New wave of censorship targeting critical media outlets
Reporters Without Borders (RSF) condemns the Venezuelan government’s new offensive against critical and independent media outlets including VP ITV, an online TV news broadcaster. This offensive is having a dire impact on the freedom to inform and on the country’s entire population, RSF says.
Headquartered in Miami and covering Venezuela and the rest of Latin America, VP ITV announced on 10 January that it has been forced to suspend its operations in Venezuela, where it employs around 150 people and where its local coverage is very critical of President Nicolás Maduro’s government.
The suspension was the result of the joint raid that the National Telecommunications Commission (CONATEL) and the National Customs and Tax Agency (SENIAT) carried out on 8 January without any prior warning, confiscating all of its transmission equipment, cameras and computers and interrogating many of its employees.
Panorama, a regional daily that has been publishing for 106 years in Maracaibo, the capital of the northwestern state of Zulia, also received a surprise visit on the same day from SENIAT, which ordered it to suspend all operations for five days on the grounds of alleged tax violations.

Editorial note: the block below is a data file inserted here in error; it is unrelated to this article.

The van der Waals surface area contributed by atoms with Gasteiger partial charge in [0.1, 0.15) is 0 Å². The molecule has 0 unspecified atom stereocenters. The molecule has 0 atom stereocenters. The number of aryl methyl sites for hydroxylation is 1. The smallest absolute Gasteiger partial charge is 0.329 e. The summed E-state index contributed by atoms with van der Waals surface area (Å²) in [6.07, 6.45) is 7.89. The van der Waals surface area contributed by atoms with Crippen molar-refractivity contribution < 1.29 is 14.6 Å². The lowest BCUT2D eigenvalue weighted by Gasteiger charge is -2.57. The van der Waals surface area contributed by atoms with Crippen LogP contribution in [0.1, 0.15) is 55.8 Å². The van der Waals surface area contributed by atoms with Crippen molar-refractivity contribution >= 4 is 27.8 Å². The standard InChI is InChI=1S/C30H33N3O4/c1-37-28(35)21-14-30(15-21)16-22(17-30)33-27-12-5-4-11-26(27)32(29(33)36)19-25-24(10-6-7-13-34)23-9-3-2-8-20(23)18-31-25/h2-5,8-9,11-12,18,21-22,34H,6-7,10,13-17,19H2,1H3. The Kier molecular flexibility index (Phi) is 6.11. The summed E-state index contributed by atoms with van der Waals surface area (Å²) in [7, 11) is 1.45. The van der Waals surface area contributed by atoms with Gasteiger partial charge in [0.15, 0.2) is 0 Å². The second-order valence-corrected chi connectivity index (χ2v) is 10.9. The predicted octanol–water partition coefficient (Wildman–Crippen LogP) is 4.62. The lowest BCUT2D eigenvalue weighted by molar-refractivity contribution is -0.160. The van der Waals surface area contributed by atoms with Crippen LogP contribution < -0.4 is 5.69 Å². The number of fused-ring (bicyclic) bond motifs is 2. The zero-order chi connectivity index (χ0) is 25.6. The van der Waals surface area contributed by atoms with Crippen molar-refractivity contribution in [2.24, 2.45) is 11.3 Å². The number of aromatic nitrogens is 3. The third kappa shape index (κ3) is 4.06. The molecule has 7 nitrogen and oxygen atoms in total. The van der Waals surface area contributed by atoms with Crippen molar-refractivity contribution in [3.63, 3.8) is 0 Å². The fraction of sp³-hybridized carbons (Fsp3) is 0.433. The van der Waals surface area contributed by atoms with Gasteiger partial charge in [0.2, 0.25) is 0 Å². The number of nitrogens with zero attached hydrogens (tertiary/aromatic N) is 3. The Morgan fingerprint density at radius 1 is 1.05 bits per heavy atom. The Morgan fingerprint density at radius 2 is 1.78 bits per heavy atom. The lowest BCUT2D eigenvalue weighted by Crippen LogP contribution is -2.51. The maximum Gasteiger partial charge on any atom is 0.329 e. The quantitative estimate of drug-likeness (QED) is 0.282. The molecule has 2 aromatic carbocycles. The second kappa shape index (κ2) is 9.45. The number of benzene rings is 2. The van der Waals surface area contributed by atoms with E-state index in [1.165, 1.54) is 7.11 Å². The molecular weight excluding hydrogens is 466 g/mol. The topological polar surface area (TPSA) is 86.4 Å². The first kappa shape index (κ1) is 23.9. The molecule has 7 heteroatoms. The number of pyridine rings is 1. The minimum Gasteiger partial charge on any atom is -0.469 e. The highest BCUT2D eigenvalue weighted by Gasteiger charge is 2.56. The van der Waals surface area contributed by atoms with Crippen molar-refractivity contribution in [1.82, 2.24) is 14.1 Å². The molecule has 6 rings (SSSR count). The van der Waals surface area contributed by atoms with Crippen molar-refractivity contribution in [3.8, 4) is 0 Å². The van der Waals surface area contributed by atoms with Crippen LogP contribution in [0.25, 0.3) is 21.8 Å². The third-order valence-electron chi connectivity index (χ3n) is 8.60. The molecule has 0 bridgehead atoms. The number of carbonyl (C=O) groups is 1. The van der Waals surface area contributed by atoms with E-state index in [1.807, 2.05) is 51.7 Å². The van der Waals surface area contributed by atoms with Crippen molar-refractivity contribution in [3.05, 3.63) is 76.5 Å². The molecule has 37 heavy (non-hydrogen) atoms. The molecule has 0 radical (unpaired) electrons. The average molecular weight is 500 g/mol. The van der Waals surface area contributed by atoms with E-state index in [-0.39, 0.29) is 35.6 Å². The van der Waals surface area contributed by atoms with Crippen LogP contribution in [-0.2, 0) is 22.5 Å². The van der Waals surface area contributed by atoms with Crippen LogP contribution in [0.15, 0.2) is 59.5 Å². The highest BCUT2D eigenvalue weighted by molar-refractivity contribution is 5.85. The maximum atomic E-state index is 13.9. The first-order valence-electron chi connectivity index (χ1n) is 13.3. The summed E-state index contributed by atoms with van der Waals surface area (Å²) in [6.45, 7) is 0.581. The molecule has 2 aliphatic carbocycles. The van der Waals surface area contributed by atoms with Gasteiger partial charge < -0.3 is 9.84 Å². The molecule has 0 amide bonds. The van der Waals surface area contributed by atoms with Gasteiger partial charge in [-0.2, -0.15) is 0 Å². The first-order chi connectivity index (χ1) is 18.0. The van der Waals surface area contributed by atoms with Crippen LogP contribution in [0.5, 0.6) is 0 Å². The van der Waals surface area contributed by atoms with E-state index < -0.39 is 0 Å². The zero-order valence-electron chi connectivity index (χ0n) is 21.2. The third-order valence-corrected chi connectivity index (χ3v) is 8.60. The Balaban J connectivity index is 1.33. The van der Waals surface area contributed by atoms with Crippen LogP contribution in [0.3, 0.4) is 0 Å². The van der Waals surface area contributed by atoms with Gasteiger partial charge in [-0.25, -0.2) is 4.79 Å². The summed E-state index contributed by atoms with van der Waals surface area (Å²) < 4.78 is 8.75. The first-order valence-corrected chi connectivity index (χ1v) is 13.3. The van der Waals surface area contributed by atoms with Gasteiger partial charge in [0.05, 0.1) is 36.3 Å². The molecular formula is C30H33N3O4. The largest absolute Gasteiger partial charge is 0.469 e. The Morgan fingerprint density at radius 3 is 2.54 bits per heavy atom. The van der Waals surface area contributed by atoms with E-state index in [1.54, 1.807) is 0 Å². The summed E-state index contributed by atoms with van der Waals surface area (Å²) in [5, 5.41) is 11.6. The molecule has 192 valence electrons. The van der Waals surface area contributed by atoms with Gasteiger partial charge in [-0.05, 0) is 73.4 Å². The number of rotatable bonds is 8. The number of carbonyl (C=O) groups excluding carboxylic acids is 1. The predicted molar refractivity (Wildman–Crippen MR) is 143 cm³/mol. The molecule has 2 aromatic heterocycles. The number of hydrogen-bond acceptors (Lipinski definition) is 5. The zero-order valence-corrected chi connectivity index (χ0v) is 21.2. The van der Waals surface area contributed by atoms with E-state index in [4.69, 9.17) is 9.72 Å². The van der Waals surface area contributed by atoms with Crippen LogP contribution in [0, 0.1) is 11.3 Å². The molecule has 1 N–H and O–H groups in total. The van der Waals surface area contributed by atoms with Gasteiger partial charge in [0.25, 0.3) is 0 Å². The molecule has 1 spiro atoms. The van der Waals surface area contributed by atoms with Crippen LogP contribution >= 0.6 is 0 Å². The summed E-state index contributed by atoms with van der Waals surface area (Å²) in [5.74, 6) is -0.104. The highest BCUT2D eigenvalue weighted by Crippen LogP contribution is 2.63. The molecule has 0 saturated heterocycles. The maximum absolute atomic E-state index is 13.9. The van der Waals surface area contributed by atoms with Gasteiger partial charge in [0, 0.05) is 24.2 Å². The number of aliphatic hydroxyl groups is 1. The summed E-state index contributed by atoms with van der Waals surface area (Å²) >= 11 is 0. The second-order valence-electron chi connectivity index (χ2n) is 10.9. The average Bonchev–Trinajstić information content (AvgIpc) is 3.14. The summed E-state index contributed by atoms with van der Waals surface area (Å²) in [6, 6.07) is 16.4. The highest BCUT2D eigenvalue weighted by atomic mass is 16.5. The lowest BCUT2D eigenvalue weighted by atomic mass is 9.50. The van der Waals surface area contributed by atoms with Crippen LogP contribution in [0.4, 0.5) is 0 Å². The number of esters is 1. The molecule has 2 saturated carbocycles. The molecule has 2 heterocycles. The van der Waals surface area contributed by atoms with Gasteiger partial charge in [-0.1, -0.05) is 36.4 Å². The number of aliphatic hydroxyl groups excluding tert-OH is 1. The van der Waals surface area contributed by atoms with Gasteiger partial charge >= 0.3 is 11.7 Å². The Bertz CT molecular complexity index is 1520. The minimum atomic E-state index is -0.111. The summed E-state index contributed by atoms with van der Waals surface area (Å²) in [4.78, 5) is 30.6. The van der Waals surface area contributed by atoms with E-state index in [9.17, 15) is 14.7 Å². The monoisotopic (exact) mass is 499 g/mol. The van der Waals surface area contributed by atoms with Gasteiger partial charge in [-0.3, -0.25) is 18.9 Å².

Tal Cual, a news website that it very critical of Chavismo (the left-wing government founded by Maduro’s predecessor, the late Hugo Chávez), was meanwhile forced offline for several hours by a cyber-attack, which was repeated on 11 January.
“The state censorship being carried out by Nicolás Maduro’s government against critical and opposition media is having dire consequences for the Venezuelan people, whose access to varied and pluralistic news coverage is increasingly restricted,” said Emmanuel Colombié, the head of RSF’s Latin America bureau.
“The freedom to inform and media pluralism are the pillars of democracy. By harassing and throttling independent, non-state media outlets, the Venezuelan government is shooting itself in the foot and is doing its population a disservice.”
This censorship wave comes at a time of tension resulting from a government offensive against the opposition. The government recently accused several independent NGOs and media outlets, including Radio Fe y Alegría and three websites, Efecto Cocuyo, Caraota Digital and El Pitazo, of being foreign-funded “journalism mercenaries” seeking to bring down the government. These claims were followed by attacks and a break-in at Radio Fe y Alegría on 8 January.
According to the local NGO Espacio Público, a total of 17 news websites and 18 local radio stations were forced to close in 2020.
Venezuela is ranked 147th out of 180 countries in RSF's 2020 World Press Freedom Index